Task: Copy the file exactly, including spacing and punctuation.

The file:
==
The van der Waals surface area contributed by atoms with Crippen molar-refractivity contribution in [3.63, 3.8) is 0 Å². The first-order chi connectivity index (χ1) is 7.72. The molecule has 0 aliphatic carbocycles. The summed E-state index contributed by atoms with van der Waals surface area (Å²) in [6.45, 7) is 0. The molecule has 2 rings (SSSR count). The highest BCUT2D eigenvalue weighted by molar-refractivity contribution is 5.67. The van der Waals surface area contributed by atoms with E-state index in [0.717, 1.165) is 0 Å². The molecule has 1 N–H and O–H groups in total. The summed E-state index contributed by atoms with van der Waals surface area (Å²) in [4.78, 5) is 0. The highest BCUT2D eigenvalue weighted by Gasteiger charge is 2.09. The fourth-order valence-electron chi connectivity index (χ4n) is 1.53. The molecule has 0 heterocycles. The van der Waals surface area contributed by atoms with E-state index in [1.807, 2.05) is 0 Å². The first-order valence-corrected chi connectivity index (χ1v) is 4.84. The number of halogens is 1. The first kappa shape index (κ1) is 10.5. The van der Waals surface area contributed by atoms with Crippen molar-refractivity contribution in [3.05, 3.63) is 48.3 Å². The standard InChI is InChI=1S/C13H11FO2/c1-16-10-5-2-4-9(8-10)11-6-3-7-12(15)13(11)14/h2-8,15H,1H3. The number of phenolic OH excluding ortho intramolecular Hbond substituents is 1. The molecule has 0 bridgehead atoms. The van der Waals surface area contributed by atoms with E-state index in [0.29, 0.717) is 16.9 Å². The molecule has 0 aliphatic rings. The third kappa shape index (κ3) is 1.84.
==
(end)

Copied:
The van der Waals surface area contributed by atoms with Crippen molar-refractivity contribution in [3.63, 3.8) is 0 Å². The first-order chi connectivity index (χ1) is 7.72. The molecule has 0 aliphatic carbocycles. The summed E-state index contributed by atoms with van der Waals surface area (Å²) in [6.45, 7) is 0. The molecule has 2 rings (SSSR count). The highest BCUT2D eigenvalue weighted by molar-refractivity contribution is 5.67. The van der Waals surface area contributed by atoms with E-state index in [0.717, 1.165) is 0 Å². The molecule has 1 N–H and O–H groups in total. The summed E-state index contributed by atoms with van der Waals surface area (Å²) in [4.78, 5) is 0. The highest BCUT2D eigenvalue weighted by Gasteiger charge is 2.09. The fourth-order valence-electron chi connectivity index (χ4n) is 1.53. The molecule has 0 heterocycles. The van der Waals surface area contributed by atoms with E-state index in [1.807, 2.05) is 0 Å². The first-order valence-corrected chi connectivity index (χ1v) is 4.84. The number of halogens is 1. The first kappa shape index (κ1) is 10.5. The van der Waals surface area contributed by atoms with Crippen molar-refractivity contribution in [3.05, 3.63) is 48.3 Å². The standard InChI is InChI=1S/C13H11FO2/c1-16-10-5-2-4-9(8-10)11-6-3-7-12(15)13(11)14/h2-8,15H,1H3. The number of phenolic OH excluding ortho intramolecular Hbond substituents is 1. The molecule has 0 bridgehead atoms. The van der Waals surface area contributed by atoms with E-state index in [0.29, 0.717) is 16.9 Å². The molecule has 0 aliphatic rings. The third kappa shape index (κ3) is 1.84.